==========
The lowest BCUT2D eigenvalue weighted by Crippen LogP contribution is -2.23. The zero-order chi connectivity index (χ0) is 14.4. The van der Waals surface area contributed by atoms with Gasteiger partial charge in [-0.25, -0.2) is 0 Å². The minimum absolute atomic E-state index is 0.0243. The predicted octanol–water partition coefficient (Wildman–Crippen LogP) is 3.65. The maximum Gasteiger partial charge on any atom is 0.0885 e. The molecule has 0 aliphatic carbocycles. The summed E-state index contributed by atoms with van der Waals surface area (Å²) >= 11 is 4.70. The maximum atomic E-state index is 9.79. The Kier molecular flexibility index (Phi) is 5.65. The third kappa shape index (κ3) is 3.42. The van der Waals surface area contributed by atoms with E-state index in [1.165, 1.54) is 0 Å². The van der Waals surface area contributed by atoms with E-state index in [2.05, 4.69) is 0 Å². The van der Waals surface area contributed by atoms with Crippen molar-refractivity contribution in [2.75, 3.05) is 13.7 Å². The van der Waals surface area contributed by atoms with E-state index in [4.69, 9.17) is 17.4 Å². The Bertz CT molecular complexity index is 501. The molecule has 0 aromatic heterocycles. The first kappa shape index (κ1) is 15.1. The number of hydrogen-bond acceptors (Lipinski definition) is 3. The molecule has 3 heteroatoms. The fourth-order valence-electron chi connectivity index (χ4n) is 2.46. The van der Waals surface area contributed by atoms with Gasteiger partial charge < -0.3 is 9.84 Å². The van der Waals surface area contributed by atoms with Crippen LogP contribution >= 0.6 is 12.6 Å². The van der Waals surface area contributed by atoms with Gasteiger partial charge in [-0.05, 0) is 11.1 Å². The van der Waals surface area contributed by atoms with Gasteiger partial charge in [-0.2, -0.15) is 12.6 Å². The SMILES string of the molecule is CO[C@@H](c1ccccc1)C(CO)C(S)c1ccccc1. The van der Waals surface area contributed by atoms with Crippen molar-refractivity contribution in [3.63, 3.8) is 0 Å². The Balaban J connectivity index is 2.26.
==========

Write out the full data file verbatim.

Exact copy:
The lowest BCUT2D eigenvalue weighted by Crippen LogP contribution is -2.23. The zero-order chi connectivity index (χ0) is 14.4. The van der Waals surface area contributed by atoms with Gasteiger partial charge in [-0.25, -0.2) is 0 Å². The minimum absolute atomic E-state index is 0.0243. The predicted octanol–water partition coefficient (Wildman–Crippen LogP) is 3.65. The maximum Gasteiger partial charge on any atom is 0.0885 e. The molecule has 0 aliphatic carbocycles. The summed E-state index contributed by atoms with van der Waals surface area (Å²) >= 11 is 4.70. The maximum atomic E-state index is 9.79. The Kier molecular flexibility index (Phi) is 5.65. The third kappa shape index (κ3) is 3.42. The van der Waals surface area contributed by atoms with E-state index in [1.165, 1.54) is 0 Å². The van der Waals surface area contributed by atoms with E-state index in [2.05, 4.69) is 0 Å². The van der Waals surface area contributed by atoms with Crippen molar-refractivity contribution in [2.75, 3.05) is 13.7 Å². The van der Waals surface area contributed by atoms with E-state index in [4.69, 9.17) is 17.4 Å². The Bertz CT molecular complexity index is 501. The molecule has 0 aromatic heterocycles. The first kappa shape index (κ1) is 15.1. The number of hydrogen-bond acceptors (Lipinski definition) is 3. The molecule has 3 heteroatoms. The fourth-order valence-electron chi connectivity index (χ4n) is 2.46. The van der Waals surface area contributed by atoms with Gasteiger partial charge < -0.3 is 9.84 Å². The van der Waals surface area contributed by atoms with Crippen LogP contribution >= 0.6 is 12.6 Å². The van der Waals surface area contributed by atoms with Gasteiger partial charge in [-0.05, 0) is 11.1 Å². The van der Waals surface area contributed by atoms with Gasteiger partial charge in [-0.2, -0.15) is 12.6 Å². The SMILES string of the molecule is CO[C@@H](c1ccccc1)C(CO)C(S)c1ccccc1. The van der Waals surface area contributed by atoms with Crippen molar-refractivity contribution in [3.63, 3.8) is 0 Å². The Balaban J connectivity index is 2.26.